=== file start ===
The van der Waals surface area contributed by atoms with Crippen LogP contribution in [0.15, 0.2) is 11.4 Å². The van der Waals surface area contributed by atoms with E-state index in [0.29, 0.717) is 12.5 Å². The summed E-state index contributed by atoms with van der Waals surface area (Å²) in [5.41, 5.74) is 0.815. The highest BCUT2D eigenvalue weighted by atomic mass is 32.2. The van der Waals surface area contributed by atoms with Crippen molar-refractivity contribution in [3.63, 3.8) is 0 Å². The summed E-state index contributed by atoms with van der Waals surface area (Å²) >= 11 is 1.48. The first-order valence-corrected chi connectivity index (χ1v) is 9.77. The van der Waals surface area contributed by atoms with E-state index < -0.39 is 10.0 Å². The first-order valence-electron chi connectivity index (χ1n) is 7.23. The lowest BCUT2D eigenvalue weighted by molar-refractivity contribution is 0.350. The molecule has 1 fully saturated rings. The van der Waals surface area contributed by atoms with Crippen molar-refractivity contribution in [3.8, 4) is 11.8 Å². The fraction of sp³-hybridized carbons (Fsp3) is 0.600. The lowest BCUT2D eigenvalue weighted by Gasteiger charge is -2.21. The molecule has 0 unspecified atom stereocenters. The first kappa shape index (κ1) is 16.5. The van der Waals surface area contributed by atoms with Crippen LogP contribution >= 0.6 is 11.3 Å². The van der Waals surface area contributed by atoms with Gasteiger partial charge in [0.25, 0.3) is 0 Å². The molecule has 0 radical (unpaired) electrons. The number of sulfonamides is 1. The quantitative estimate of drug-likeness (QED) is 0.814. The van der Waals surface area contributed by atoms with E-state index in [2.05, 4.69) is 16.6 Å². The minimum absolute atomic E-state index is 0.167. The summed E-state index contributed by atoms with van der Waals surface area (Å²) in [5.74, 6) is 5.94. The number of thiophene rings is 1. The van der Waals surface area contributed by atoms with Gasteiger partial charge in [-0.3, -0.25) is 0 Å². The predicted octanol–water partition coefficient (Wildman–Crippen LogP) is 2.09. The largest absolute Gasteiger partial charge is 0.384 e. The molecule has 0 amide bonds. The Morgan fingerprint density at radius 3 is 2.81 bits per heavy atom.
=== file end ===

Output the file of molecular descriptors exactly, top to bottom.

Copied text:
The van der Waals surface area contributed by atoms with Crippen LogP contribution in [0.15, 0.2) is 11.4 Å². The van der Waals surface area contributed by atoms with E-state index in [0.29, 0.717) is 12.5 Å². The summed E-state index contributed by atoms with van der Waals surface area (Å²) in [5.41, 5.74) is 0.815. The highest BCUT2D eigenvalue weighted by atomic mass is 32.2. The van der Waals surface area contributed by atoms with Crippen molar-refractivity contribution in [3.63, 3.8) is 0 Å². The summed E-state index contributed by atoms with van der Waals surface area (Å²) >= 11 is 1.48. The first-order valence-corrected chi connectivity index (χ1v) is 9.77. The van der Waals surface area contributed by atoms with E-state index < -0.39 is 10.0 Å². The first-order valence-electron chi connectivity index (χ1n) is 7.23. The lowest BCUT2D eigenvalue weighted by molar-refractivity contribution is 0.350. The molecule has 1 fully saturated rings. The van der Waals surface area contributed by atoms with Crippen molar-refractivity contribution in [3.8, 4) is 11.8 Å². The fraction of sp³-hybridized carbons (Fsp3) is 0.600. The lowest BCUT2D eigenvalue weighted by Gasteiger charge is -2.21. The molecule has 0 unspecified atom stereocenters. The first kappa shape index (κ1) is 16.5. The van der Waals surface area contributed by atoms with Crippen LogP contribution >= 0.6 is 11.3 Å². The van der Waals surface area contributed by atoms with Gasteiger partial charge in [0.25, 0.3) is 0 Å². The molecule has 0 radical (unpaired) electrons. The number of sulfonamides is 1. The quantitative estimate of drug-likeness (QED) is 0.814. The van der Waals surface area contributed by atoms with E-state index in [2.05, 4.69) is 16.6 Å². The minimum absolute atomic E-state index is 0.167. The summed E-state index contributed by atoms with van der Waals surface area (Å²) in [5.74, 6) is 5.94. The number of thiophene rings is 1. The van der Waals surface area contributed by atoms with Gasteiger partial charge in [-0.3, -0.25) is 0 Å². The predicted octanol–water partition coefficient (Wildman–Crippen LogP) is 2.09. The largest absolute Gasteiger partial charge is 0.384 e. The molecule has 0 amide bonds. The Morgan fingerprint density at radius 3 is 2.81 bits per heavy atom.